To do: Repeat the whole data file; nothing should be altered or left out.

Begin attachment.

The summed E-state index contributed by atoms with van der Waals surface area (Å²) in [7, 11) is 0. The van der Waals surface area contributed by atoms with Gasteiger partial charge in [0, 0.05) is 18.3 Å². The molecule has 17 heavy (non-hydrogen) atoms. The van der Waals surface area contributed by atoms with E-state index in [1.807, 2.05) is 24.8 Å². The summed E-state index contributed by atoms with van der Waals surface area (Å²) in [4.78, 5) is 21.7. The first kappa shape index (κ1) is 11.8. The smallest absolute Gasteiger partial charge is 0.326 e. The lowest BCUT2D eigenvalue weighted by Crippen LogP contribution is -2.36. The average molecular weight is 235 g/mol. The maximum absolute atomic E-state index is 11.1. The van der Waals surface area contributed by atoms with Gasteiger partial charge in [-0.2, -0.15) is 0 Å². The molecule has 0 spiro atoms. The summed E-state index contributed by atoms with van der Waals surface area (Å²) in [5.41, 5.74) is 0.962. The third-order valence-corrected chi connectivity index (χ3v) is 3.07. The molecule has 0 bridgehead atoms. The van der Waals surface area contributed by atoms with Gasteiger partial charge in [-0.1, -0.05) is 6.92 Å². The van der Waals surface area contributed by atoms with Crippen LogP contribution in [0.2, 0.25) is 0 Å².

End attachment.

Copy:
The summed E-state index contributed by atoms with van der Waals surface area (Å²) in [7, 11) is 0. The van der Waals surface area contributed by atoms with Gasteiger partial charge in [0, 0.05) is 18.3 Å². The molecule has 17 heavy (non-hydrogen) atoms. The van der Waals surface area contributed by atoms with E-state index in [1.807, 2.05) is 24.8 Å². The summed E-state index contributed by atoms with van der Waals surface area (Å²) in [4.78, 5) is 21.7. The first kappa shape index (κ1) is 11.8. The smallest absolute Gasteiger partial charge is 0.326 e. The lowest BCUT2D eigenvalue weighted by Crippen LogP contribution is -2.36. The average molecular weight is 235 g/mol. The maximum absolute atomic E-state index is 11.1. The van der Waals surface area contributed by atoms with Gasteiger partial charge in [-0.2, -0.15) is 0 Å². The molecule has 0 spiro atoms. The summed E-state index contributed by atoms with van der Waals surface area (Å²) in [5.41, 5.74) is 0.962. The third-order valence-corrected chi connectivity index (χ3v) is 3.07. The molecule has 0 bridgehead atoms. The van der Waals surface area contributed by atoms with Gasteiger partial charge in [-0.1, -0.05) is 6.92 Å². The van der Waals surface area contributed by atoms with Crippen LogP contribution in [0.2, 0.25) is 0 Å².